November 29

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Lessons from Leaders – Bryan Blair

David Millay

November 29, 2021

culture, employee experience, fan engagement, leadership, NIL, sports biz, sports business, Washington State, Wazzou

This College Leaders segment features Bryan Blair, Deputy Athletic Director and Chief Operating Officer at Washington State University.  In the four years that Bryan and his team have been in Pullman, they’ve worked to build a culture that highlights and celebrates what is unique about Wazzou.  Bryan and David hit on hiring coaches and staff that are cultural fits, embracing your identity and taking risks to move college athletics forward.

Here are three major themes from this episode:

Communicate your vision as passionately and vividly as possible (15:25)

Strategic plans are often created, shared to the team via email, then wind up on a shelf somewhere. But when Bryan and the team at Washington State unveiled their strategic plan to the department, they treated it like a new coach announcement. There were cheerleaders throwing t-shirts into the crowd and the band playing the fight song. To galvanize your team and unite everyone around one vision, be bold. Go over the top. The more effort you put into communicating your vision, the more people will pay attention and buy-in.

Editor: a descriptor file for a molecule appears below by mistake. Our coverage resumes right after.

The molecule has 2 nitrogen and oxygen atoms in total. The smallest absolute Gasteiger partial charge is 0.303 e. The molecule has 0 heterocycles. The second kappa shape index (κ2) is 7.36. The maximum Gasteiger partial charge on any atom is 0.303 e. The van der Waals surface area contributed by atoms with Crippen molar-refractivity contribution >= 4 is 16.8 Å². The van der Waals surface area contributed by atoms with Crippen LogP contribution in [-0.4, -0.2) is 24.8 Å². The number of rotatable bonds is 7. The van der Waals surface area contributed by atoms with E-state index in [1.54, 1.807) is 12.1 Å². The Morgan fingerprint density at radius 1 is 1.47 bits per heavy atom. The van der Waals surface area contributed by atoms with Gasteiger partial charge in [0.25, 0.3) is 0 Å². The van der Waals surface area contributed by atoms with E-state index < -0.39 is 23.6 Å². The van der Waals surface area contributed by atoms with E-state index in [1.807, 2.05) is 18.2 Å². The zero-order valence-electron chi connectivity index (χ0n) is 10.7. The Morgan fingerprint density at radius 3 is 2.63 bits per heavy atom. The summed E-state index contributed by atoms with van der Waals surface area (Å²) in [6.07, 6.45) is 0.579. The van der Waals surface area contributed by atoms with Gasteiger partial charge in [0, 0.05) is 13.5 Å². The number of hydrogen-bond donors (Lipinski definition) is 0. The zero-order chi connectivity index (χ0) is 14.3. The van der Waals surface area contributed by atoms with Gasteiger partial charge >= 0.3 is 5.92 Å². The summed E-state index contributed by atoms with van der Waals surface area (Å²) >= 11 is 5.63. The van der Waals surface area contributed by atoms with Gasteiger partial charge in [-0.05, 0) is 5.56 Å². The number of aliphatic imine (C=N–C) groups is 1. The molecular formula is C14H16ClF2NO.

Lean into what makes you unique (18:35)

Mike Leach, Washington State’s football coach from 2012-19, is one of the quirkiest characters in college sports. Rather than hiding those quirks behind-the-scenes, Bryan and team highlighted Leach’s antics and personality in every way they could, through bobblehead nights to sell more tickets, filming him answering fan questions for more content, even having him teach a college course and flying media in to sit in on the class. As Bryan told us, “If you’ve got something unique, don’t shy away from it.  Amplify it, tell that story, and then you’ll attract the right people that are interested in your uniqueness.” With so many entertainment options today, it’s more impactful to connect deeply with a smaller group of fans than connect at the surface with the masses.  

Innovate or Die (29:23)

Bryan and his team have designed a culture where innovation is a high priority, partially out of necessity to compete with traditional industry leaders. Bryan’s belief is “If you just say ‘we’re going to do what we’ve always done,’ you’re not going to get what you’ve always got. You’re going to get less of it gradually.” Your fans’ expectations of you are only partially shaped by what you’ve offered in the past. Their expectations are mostly shaped by companies they engage with every day. Amazon has changed expectations for how fast merchandise should ship. Spotify and Netflix have changed expectations for personalized recommendations.  Disney has changed expectations for customer service. If you’re not getting better at exceeding customer needs every day, your customers will eventually leave. 

David Millay

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